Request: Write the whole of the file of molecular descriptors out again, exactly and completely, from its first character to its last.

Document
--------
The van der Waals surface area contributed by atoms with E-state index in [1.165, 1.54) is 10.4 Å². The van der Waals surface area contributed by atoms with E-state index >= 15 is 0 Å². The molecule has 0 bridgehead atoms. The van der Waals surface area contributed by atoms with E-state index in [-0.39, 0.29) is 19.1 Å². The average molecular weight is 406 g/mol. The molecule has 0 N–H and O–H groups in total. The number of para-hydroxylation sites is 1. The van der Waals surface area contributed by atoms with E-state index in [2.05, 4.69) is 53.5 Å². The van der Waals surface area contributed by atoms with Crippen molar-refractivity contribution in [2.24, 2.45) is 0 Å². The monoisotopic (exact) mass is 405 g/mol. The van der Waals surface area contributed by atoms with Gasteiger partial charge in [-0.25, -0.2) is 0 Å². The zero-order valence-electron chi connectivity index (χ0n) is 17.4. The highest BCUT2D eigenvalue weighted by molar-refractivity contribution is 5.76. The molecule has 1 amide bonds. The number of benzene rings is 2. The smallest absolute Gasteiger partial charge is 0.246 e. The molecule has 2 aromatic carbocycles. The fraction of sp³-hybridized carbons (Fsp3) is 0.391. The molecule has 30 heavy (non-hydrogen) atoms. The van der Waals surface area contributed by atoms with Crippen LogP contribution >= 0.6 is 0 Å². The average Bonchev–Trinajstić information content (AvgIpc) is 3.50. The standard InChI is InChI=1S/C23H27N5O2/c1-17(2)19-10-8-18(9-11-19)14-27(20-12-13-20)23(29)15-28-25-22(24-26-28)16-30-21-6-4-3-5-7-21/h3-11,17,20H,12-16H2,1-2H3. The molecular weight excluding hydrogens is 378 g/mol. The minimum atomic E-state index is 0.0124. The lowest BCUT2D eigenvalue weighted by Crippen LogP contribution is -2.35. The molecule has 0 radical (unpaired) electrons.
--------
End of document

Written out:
The van der Waals surface area contributed by atoms with E-state index in [1.165, 1.54) is 10.4 Å². The van der Waals surface area contributed by atoms with E-state index >= 15 is 0 Å². The molecule has 0 bridgehead atoms. The van der Waals surface area contributed by atoms with E-state index in [-0.39, 0.29) is 19.1 Å². The average molecular weight is 406 g/mol. The molecule has 0 N–H and O–H groups in total. The number of para-hydroxylation sites is 1. The van der Waals surface area contributed by atoms with E-state index in [2.05, 4.69) is 53.5 Å². The van der Waals surface area contributed by atoms with Crippen molar-refractivity contribution in [2.24, 2.45) is 0 Å². The monoisotopic (exact) mass is 405 g/mol. The van der Waals surface area contributed by atoms with Gasteiger partial charge in [-0.25, -0.2) is 0 Å². The zero-order valence-electron chi connectivity index (χ0n) is 17.4. The highest BCUT2D eigenvalue weighted by molar-refractivity contribution is 5.76. The molecule has 1 amide bonds. The number of benzene rings is 2. The smallest absolute Gasteiger partial charge is 0.246 e. The molecule has 2 aromatic carbocycles. The fraction of sp³-hybridized carbons (Fsp3) is 0.391. The molecule has 30 heavy (non-hydrogen) atoms. The van der Waals surface area contributed by atoms with Crippen LogP contribution >= 0.6 is 0 Å². The average Bonchev–Trinajstić information content (AvgIpc) is 3.50. The standard InChI is InChI=1S/C23H27N5O2/c1-17(2)19-10-8-18(9-11-19)14-27(20-12-13-20)23(29)15-28-25-22(24-26-28)16-30-21-6-4-3-5-7-21/h3-11,17,20H,12-16H2,1-2H3. The molecular weight excluding hydrogens is 378 g/mol. The minimum atomic E-state index is 0.0124. The lowest BCUT2D eigenvalue weighted by Crippen LogP contribution is -2.35. The molecule has 0 radical (unpaired) electrons.